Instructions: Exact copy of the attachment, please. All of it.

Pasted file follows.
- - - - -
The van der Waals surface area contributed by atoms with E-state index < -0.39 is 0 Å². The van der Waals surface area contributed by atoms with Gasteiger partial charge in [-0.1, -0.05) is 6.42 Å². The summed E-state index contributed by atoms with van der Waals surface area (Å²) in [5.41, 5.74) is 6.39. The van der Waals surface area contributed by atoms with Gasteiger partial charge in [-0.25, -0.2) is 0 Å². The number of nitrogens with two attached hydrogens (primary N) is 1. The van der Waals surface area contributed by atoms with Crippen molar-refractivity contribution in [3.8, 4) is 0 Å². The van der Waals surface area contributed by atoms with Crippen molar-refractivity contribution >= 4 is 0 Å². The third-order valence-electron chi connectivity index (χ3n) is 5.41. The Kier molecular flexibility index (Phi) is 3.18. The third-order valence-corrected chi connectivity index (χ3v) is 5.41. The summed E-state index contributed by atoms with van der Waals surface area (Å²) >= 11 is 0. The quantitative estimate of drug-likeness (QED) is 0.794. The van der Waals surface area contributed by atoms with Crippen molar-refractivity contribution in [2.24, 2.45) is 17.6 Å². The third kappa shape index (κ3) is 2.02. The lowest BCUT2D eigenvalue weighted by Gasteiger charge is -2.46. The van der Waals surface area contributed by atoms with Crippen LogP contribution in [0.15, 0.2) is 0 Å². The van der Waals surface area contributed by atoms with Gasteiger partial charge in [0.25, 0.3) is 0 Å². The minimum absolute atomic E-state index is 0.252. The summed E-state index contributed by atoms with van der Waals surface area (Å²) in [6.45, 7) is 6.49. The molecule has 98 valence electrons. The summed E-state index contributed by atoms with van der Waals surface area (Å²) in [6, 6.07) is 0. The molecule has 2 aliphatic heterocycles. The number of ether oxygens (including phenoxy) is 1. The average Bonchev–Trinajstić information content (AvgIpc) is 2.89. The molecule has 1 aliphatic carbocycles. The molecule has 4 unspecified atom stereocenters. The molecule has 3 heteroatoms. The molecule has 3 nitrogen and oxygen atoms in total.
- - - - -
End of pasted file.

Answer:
The van der Waals surface area contributed by atoms with E-state index < -0.39 is 0 Å². The van der Waals surface area contributed by atoms with Gasteiger partial charge in [-0.1, -0.05) is 6.42 Å². The summed E-state index contributed by atoms with van der Waals surface area (Å²) in [5.41, 5.74) is 6.39. The van der Waals surface area contributed by atoms with Gasteiger partial charge in [-0.25, -0.2) is 0 Å². The number of nitrogens with two attached hydrogens (primary N) is 1. The van der Waals surface area contributed by atoms with Crippen molar-refractivity contribution in [3.8, 4) is 0 Å². The van der Waals surface area contributed by atoms with Crippen molar-refractivity contribution >= 4 is 0 Å². The third-order valence-electron chi connectivity index (χ3n) is 5.41. The Kier molecular flexibility index (Phi) is 3.18. The third-order valence-corrected chi connectivity index (χ3v) is 5.41. The summed E-state index contributed by atoms with van der Waals surface area (Å²) >= 11 is 0. The quantitative estimate of drug-likeness (QED) is 0.794. The van der Waals surface area contributed by atoms with Crippen molar-refractivity contribution in [2.24, 2.45) is 17.6 Å². The third kappa shape index (κ3) is 2.02. The lowest BCUT2D eigenvalue weighted by Gasteiger charge is -2.46. The van der Waals surface area contributed by atoms with Crippen LogP contribution in [0.15, 0.2) is 0 Å². The van der Waals surface area contributed by atoms with Gasteiger partial charge in [0.25, 0.3) is 0 Å². The minimum absolute atomic E-state index is 0.252. The summed E-state index contributed by atoms with van der Waals surface area (Å²) in [6.45, 7) is 6.49. The molecule has 98 valence electrons. The summed E-state index contributed by atoms with van der Waals surface area (Å²) in [6, 6.07) is 0. The molecule has 2 aliphatic heterocycles. The number of ether oxygens (including phenoxy) is 1. The average Bonchev–Trinajstić information content (AvgIpc) is 2.89. The molecule has 1 aliphatic carbocycles. The molecule has 4 unspecified atom stereocenters. The molecule has 3 heteroatoms. The molecule has 3 nitrogen and oxygen atoms in total.